[Hey guys! Please welcome 5 AM Joel back to the site today as he starts transitioning into his new role here while I go the opposite way at the end of the month… Really really enjoyed this post of his, and hoping you do too! See ya back on Monday!]
Check out that old name tag up above…
Yep, I used to work at McDonald’s. Started back in 1999 when I was 14 years old and worked there for almost 5 years while attending high school!
I remember …
- They made me work the weekend graveyard shift, 11 p.m. to 6 a.m.
- I was labelled a “pretty boy,” working the front counter with the girls instead of flipping burgers with the boys out back.
- People made fun of my uniform and my ears stuck out of my visor like an alien.
- My pay was only $5.25 an hour (and my parents made me give away 10% of it to charity).
- I swept, mopped, scrubbed toilets, picked up trash in the parking lot, cleaned fry vats, etc.
- I missed many parties and hangouts with my friends and schoolmates.
But here’s what I gained …
- By the time I finished high school, I’d saved enough money to buy my first investment property with my parents. Thank you, McDonald’s!
- I have an amazing work ethic that makes me stand out. Thank you, McDonald’s!
- Name-calling doesn’t affect me whatsoever (well, tbh it hurts my feelings a little, but I’m way tougher than I used to be!). Thank you, McDonald’s!
- My ego is small; no job is too crappy, smelly, or beneath me. I’ll shovel elephant poop if it stands between me and success. Thank you, McDonald’s!
- I appreciate every single free second I have in life. Thank you, McDonald’s!
I keep all my old name tags and badges as reminders of times that helped build who I am today. Here’s another crappy job I had …
Australia Post!: Working harder, not smarter
When I was 20, I decided that working full-time wasn’t good enough. I wanted more money! So, I picked up an after-hours job sorting mail at the Australia Post factory downtown. I worked 9-5 at my regular day job, then 7-midnight at the post office. 13-hour days, 5 days a week.
I remember …
- I rode my motorbike across town, in the rain many days, freezing cold and shaking by the time I arrived. My hands were so frozen sometimes I’d have trouble holding and sorting the letters.
- My co-workers teased me because I was the only one who didn’t do drugs. Some of them were ex-felons, and I went to work sometimes scared that I would get beat up because I didn’t fit in.
- The management was quite horrible. One boss in particular had it in for me, and publicly berated me regularly.
But here’s what I gained …
- In the 6 months I worked there, I banked a cool $10k, after tax. This money eventually funded my move to the USA. Thank you, AUS Post!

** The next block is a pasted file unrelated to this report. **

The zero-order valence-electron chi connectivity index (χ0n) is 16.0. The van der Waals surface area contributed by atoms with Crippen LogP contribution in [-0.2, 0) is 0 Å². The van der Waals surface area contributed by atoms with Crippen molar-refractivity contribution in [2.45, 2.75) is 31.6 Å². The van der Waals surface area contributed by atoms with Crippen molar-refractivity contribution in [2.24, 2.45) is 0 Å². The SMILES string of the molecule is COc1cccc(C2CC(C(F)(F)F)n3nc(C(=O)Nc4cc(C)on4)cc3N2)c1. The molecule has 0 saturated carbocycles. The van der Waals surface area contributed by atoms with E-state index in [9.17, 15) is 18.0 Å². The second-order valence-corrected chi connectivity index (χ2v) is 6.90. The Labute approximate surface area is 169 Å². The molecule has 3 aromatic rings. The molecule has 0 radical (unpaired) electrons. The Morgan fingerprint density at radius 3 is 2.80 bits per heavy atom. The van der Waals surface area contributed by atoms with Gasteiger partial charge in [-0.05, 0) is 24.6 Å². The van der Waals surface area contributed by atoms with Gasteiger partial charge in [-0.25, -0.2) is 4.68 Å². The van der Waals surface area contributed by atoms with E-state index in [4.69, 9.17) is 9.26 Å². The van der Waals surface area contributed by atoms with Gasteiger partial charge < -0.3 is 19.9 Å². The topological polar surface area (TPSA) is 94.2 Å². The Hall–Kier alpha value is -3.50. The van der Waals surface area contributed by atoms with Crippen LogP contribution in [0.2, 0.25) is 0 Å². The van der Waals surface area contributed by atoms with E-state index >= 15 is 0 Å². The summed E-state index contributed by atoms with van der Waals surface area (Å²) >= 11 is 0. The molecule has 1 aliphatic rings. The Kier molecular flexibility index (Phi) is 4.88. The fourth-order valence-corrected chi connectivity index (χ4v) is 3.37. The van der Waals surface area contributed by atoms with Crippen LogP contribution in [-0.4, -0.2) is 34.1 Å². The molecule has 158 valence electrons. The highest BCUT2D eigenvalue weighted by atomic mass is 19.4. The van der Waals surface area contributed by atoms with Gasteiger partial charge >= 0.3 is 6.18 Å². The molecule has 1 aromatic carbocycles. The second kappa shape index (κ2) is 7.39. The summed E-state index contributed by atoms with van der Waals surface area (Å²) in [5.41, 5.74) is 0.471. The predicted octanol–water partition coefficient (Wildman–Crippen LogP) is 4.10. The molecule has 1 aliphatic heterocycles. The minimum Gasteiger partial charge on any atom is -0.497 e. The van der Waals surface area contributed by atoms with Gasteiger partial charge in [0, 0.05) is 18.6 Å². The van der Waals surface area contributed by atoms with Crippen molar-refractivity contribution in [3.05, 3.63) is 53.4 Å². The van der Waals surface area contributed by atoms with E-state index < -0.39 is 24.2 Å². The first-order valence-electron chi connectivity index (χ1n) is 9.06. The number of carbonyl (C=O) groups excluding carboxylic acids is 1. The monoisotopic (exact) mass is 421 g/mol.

- Trading my time for money, I realized, ultimately wasn’t worth it. I never worked night shifts again and learned the difference between working smarter vs harder. Thank you, AUS Post!
- I learned how to navigate and survive under bad management. It’s all about taking the high road. Thank you, AUS Post!
- I developed my strengths in remembering numbers, sequences, and attention to detail. Thank you, AUS Post!
More crappy jobs, and more awesome life lessons learned …
One summer I worked as a server at Outback Steakhouse. I was fresh off the boat from Australia, with a thick Aussie accent. I learned I could make more money telling jokes and spending quality time with one table than I could scattering my time across multiple tables. I’m better with quality work vs. quantity work.
At Abercrombie & Fitch, my job was just to stand around and smile at tourists. (I was the only model hired for my accent, not my looks!) As fun as that sounds, it was the most boring job I’ve ever had, and I only lasted 3-4 shifts there. I learned that my brain has a “use it or lose it” clause. Another good life lesson I learned: You become the people you hang around. Watch out!
Most of my career has been in sales roles: phone sales, field sales, customer service, and consulting. I’ve been hung up on, yelled at, laughed at, rejected, and failed at more sales presentations than I can remember. But all of these hard times are matched equally with times I received praise, solved client problems, saved people money and time, and added value to lives. My biggest takeaway from sales is: The more value you provide others, the more you will get paid in life.
More to come in the future!
As much as I’d like to think all my hard work in life is done, I’m still learning. Every day, no matter what I’m doing, a challenge pops up out of nowhere. Sometimes they are fun to solve and other times they absolutely suck.
But on the other side of crappy jobs and tasks is invaluable lessons.
Do you agree? What crappy jobs did you have in high school? (Or do you have a crappy job now!?) What did you learn?